Simon Bridges says he understands why the Greens have given up some of their Question Time privileges.
They "hate the patsies", the National leader told The AM Show on Monday.
The Greens made a surprise move at the weekend, saying they'll give up most of their allotted questions in Parliament's Question Time to the Opposition.
"The purpose of Question Time primarily should be to hold the Government to account," leader James Shaw told Newshub on Sunday. "Patsy questions generally get used to make announcements or defend the Governments' position, and we actually have plenty of avenues to do that."
Mr Bridges said it was a "great" move from the Greens, who are usually more strident in their opposition to National Party policies than Labour.
"We go from something like seven, eight questions a day to eight, nine, possibly 10 on occasions. I think what we'll try and do is respect what the Greens have done and the spirit in which they've done it by asking serious questions on the issues that matter."
Which means not asking patsy questions. AM Show host Duncan Garner asked Mr Bridges what the worst question he ever asked in Parliament was.
"Probably something along the lines of, 'Minister - why are you so good, and what are you doing that's so good?' That sort of thing.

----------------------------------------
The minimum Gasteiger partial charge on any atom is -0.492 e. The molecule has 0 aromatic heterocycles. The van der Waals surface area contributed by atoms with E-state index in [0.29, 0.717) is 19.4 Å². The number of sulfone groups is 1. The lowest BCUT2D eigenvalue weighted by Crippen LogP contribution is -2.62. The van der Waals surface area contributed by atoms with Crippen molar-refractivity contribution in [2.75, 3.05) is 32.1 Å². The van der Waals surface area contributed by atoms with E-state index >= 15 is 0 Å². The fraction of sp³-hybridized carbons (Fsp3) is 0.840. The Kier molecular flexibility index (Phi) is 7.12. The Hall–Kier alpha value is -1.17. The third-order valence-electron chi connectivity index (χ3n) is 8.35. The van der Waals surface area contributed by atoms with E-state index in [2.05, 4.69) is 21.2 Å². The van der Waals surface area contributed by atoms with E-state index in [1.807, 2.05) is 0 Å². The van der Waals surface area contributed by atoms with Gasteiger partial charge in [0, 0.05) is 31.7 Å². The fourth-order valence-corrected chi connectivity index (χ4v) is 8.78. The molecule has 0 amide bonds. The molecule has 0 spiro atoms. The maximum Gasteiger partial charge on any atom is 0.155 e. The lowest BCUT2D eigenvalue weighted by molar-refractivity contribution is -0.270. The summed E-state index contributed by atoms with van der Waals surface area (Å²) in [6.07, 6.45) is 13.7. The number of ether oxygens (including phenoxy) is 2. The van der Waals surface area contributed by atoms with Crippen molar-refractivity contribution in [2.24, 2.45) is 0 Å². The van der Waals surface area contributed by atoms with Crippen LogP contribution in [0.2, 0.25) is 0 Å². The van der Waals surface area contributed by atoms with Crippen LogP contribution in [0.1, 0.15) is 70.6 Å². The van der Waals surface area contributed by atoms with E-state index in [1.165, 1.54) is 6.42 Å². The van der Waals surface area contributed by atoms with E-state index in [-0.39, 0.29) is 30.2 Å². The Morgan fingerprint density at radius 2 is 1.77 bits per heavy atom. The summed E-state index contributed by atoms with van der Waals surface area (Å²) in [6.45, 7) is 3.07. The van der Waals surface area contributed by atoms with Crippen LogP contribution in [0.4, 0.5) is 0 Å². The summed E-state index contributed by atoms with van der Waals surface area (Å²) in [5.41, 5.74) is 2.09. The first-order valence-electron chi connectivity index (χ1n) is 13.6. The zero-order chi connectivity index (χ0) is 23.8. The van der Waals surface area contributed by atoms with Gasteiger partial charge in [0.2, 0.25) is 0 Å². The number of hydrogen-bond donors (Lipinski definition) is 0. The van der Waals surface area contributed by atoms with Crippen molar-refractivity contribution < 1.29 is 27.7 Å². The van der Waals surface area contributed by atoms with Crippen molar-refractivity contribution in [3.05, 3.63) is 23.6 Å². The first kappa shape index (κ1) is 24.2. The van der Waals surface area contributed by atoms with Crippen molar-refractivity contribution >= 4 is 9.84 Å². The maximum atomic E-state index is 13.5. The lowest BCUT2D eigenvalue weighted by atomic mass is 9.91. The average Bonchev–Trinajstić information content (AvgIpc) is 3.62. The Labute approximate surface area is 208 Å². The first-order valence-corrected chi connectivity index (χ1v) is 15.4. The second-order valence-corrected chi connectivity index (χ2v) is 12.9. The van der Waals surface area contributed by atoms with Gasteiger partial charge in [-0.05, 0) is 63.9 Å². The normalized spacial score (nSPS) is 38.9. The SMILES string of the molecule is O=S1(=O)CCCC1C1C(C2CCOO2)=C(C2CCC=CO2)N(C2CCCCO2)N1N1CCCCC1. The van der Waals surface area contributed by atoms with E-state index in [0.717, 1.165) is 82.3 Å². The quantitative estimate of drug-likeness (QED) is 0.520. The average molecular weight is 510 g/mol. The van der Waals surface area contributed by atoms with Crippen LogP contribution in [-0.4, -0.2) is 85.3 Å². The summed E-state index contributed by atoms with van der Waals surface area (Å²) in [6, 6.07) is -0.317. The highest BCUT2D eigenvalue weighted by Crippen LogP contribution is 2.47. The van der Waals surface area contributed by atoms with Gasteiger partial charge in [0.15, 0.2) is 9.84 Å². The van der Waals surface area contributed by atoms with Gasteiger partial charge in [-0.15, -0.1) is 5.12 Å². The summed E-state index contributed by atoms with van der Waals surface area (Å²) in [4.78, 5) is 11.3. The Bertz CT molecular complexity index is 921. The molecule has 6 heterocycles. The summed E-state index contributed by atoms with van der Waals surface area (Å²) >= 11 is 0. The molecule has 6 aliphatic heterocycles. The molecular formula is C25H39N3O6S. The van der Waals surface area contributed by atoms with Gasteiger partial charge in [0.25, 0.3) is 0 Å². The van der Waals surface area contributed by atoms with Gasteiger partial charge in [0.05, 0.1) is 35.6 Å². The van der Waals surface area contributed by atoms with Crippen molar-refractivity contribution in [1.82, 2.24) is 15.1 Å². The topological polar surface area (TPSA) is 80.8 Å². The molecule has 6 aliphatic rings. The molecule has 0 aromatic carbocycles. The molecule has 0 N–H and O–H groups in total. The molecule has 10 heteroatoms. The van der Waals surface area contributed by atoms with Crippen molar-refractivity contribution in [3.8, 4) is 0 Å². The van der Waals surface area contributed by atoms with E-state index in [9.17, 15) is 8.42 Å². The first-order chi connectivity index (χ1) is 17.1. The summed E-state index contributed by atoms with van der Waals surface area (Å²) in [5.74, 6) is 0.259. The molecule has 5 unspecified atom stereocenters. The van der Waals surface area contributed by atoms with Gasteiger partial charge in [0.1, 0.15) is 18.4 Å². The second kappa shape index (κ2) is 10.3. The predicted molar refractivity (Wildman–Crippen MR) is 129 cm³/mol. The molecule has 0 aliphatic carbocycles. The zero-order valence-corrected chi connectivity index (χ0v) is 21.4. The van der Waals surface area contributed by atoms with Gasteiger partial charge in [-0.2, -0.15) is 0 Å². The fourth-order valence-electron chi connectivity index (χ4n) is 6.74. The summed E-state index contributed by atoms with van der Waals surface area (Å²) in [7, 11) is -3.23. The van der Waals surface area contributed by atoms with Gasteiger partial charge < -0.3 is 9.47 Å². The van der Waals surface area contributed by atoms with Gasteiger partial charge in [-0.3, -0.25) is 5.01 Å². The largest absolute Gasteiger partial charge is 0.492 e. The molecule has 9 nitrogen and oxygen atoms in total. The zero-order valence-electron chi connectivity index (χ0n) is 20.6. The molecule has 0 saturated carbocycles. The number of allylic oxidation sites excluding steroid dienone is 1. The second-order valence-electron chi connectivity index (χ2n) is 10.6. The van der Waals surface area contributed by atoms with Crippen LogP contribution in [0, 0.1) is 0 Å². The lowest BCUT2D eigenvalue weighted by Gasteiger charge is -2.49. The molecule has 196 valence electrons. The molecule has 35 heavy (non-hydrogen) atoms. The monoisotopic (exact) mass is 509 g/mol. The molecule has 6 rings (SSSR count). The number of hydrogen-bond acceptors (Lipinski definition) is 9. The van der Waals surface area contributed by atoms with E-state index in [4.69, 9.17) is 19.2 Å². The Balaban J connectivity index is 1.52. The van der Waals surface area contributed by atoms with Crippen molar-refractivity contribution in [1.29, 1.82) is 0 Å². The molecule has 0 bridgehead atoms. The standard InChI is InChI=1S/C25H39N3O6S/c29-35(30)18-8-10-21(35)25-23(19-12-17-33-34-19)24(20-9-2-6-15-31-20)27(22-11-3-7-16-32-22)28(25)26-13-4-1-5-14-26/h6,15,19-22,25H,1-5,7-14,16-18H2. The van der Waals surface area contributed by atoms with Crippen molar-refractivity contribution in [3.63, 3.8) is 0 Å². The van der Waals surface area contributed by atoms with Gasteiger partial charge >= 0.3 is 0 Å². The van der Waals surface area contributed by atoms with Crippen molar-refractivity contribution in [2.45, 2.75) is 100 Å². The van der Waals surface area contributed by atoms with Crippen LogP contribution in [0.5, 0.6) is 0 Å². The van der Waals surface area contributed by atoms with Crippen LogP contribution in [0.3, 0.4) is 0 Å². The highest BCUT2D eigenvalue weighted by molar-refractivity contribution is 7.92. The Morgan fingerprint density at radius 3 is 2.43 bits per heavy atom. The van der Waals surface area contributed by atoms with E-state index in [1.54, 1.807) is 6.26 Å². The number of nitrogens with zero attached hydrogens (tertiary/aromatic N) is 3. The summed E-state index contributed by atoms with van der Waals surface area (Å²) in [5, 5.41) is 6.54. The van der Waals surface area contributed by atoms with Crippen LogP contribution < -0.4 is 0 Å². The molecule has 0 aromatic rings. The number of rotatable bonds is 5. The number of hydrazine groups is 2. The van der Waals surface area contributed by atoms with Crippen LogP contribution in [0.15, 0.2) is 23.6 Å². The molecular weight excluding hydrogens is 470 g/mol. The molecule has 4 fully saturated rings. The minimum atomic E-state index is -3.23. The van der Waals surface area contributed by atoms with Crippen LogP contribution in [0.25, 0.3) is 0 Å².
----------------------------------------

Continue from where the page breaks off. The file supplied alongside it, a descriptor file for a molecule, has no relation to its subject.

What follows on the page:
"I think they do have a role - I'm not trying to be cute here - I think they do have a role for the big party. I see where the Greens are coming from. They get not many every week, and they were feeling silly asking them."
But that doesn't mean we should expect the fabled 'teal deal' to happen between the Nats and the Greens. Even with his renewed emphasis on environmental issues, Mr Bridges says the Greens are still "red-green", rather than "blue-green".
"I know James Shaw would emphasise that even more than me."
While in Opposition, National is the largest party in Parliament.
"We've gone from the most questions for an Opposition in history, to even more. That helps us do our job... to hold the Government to account."